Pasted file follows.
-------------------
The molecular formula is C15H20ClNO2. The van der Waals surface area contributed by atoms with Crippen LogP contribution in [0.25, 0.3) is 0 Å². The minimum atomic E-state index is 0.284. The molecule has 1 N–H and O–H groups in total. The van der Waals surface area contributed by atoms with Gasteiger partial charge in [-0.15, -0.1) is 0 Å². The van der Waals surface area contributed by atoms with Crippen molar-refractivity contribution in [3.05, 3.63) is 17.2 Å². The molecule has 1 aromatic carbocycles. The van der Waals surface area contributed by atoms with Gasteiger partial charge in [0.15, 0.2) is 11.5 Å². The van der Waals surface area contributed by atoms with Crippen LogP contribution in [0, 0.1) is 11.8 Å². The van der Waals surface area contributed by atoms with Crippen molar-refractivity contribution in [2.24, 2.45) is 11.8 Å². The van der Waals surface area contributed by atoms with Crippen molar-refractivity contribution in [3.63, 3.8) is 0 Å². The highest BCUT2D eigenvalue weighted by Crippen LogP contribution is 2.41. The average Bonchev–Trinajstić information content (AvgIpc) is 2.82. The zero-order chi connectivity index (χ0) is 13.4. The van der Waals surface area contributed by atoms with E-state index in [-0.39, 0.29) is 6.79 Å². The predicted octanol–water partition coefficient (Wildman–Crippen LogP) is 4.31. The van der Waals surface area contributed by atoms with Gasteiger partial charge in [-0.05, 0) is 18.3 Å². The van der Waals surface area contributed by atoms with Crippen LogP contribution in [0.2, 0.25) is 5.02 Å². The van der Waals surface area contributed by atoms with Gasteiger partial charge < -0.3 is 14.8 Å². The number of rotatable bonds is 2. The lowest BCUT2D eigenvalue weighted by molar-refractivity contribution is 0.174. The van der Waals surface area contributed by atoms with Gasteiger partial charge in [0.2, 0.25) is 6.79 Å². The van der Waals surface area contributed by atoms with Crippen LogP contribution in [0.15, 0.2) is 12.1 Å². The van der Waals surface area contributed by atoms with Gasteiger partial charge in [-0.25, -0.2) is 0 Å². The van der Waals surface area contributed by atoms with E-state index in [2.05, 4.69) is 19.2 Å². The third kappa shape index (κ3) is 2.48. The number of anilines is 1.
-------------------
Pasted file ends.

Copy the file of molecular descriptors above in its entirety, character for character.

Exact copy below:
The molecular formula is C15H20ClNO2. The van der Waals surface area contributed by atoms with Crippen LogP contribution in [0.25, 0.3) is 0 Å². The minimum atomic E-state index is 0.284. The molecule has 1 N–H and O–H groups in total. The van der Waals surface area contributed by atoms with Gasteiger partial charge in [-0.15, -0.1) is 0 Å². The van der Waals surface area contributed by atoms with Crippen molar-refractivity contribution in [3.05, 3.63) is 17.2 Å². The molecule has 1 aromatic carbocycles. The van der Waals surface area contributed by atoms with Gasteiger partial charge in [0.15, 0.2) is 11.5 Å². The van der Waals surface area contributed by atoms with Crippen LogP contribution in [0, 0.1) is 11.8 Å². The van der Waals surface area contributed by atoms with Crippen molar-refractivity contribution in [2.24, 2.45) is 11.8 Å². The van der Waals surface area contributed by atoms with Crippen molar-refractivity contribution in [3.63, 3.8) is 0 Å². The highest BCUT2D eigenvalue weighted by Crippen LogP contribution is 2.41. The average Bonchev–Trinajstić information content (AvgIpc) is 2.82. The zero-order chi connectivity index (χ0) is 13.4. The van der Waals surface area contributed by atoms with E-state index in [-0.39, 0.29) is 6.79 Å². The predicted octanol–water partition coefficient (Wildman–Crippen LogP) is 4.31. The van der Waals surface area contributed by atoms with Gasteiger partial charge in [-0.05, 0) is 18.3 Å². The van der Waals surface area contributed by atoms with Crippen LogP contribution in [0.2, 0.25) is 5.02 Å². The van der Waals surface area contributed by atoms with Gasteiger partial charge < -0.3 is 14.8 Å². The number of rotatable bonds is 2. The lowest BCUT2D eigenvalue weighted by molar-refractivity contribution is 0.174. The van der Waals surface area contributed by atoms with Gasteiger partial charge in [0.2, 0.25) is 6.79 Å². The van der Waals surface area contributed by atoms with Crippen LogP contribution in [0.15, 0.2) is 12.1 Å². The van der Waals surface area contributed by atoms with Gasteiger partial charge in [-0.25, -0.2) is 0 Å². The van der Waals surface area contributed by atoms with E-state index in [2.05, 4.69) is 19.2 Å². The third kappa shape index (κ3) is 2.48. The number of anilines is 1.